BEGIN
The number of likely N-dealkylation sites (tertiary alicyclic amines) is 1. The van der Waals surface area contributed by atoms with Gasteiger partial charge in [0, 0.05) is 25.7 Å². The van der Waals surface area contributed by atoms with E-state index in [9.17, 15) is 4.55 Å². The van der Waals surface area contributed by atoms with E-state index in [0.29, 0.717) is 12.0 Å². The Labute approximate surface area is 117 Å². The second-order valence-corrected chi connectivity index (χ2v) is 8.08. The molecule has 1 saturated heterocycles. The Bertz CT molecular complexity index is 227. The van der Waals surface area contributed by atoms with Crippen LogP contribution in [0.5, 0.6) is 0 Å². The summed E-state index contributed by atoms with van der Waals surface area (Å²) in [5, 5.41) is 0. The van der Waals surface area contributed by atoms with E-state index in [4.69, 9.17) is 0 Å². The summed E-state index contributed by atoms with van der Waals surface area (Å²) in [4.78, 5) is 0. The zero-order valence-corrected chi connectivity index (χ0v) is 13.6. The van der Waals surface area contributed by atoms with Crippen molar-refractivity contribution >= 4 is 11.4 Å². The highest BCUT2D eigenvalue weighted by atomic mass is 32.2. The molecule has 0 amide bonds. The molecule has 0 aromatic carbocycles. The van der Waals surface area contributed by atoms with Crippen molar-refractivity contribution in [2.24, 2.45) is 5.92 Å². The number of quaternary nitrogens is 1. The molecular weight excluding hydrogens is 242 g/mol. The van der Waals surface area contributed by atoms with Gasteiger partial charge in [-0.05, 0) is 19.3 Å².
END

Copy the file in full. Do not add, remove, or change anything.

The number of likely N-dealkylation sites (tertiary alicyclic amines) is 1. The van der Waals surface area contributed by atoms with Gasteiger partial charge in [0, 0.05) is 25.7 Å². The van der Waals surface area contributed by atoms with E-state index in [9.17, 15) is 4.55 Å². The van der Waals surface area contributed by atoms with E-state index in [0.29, 0.717) is 12.0 Å². The Labute approximate surface area is 117 Å². The second-order valence-corrected chi connectivity index (χ2v) is 8.08. The molecule has 1 saturated heterocycles. The Bertz CT molecular complexity index is 227. The van der Waals surface area contributed by atoms with Crippen LogP contribution in [0.5, 0.6) is 0 Å². The summed E-state index contributed by atoms with van der Waals surface area (Å²) in [5, 5.41) is 0. The van der Waals surface area contributed by atoms with E-state index in [4.69, 9.17) is 0 Å². The summed E-state index contributed by atoms with van der Waals surface area (Å²) in [4.78, 5) is 0. The zero-order valence-corrected chi connectivity index (χ0v) is 13.6. The van der Waals surface area contributed by atoms with Crippen molar-refractivity contribution >= 4 is 11.4 Å². The highest BCUT2D eigenvalue weighted by atomic mass is 32.2. The molecule has 0 amide bonds. The molecule has 0 aromatic carbocycles. The van der Waals surface area contributed by atoms with Crippen molar-refractivity contribution in [2.24, 2.45) is 5.92 Å². The number of quaternary nitrogens is 1. The molecular weight excluding hydrogens is 242 g/mol. The van der Waals surface area contributed by atoms with Gasteiger partial charge in [-0.05, 0) is 19.3 Å².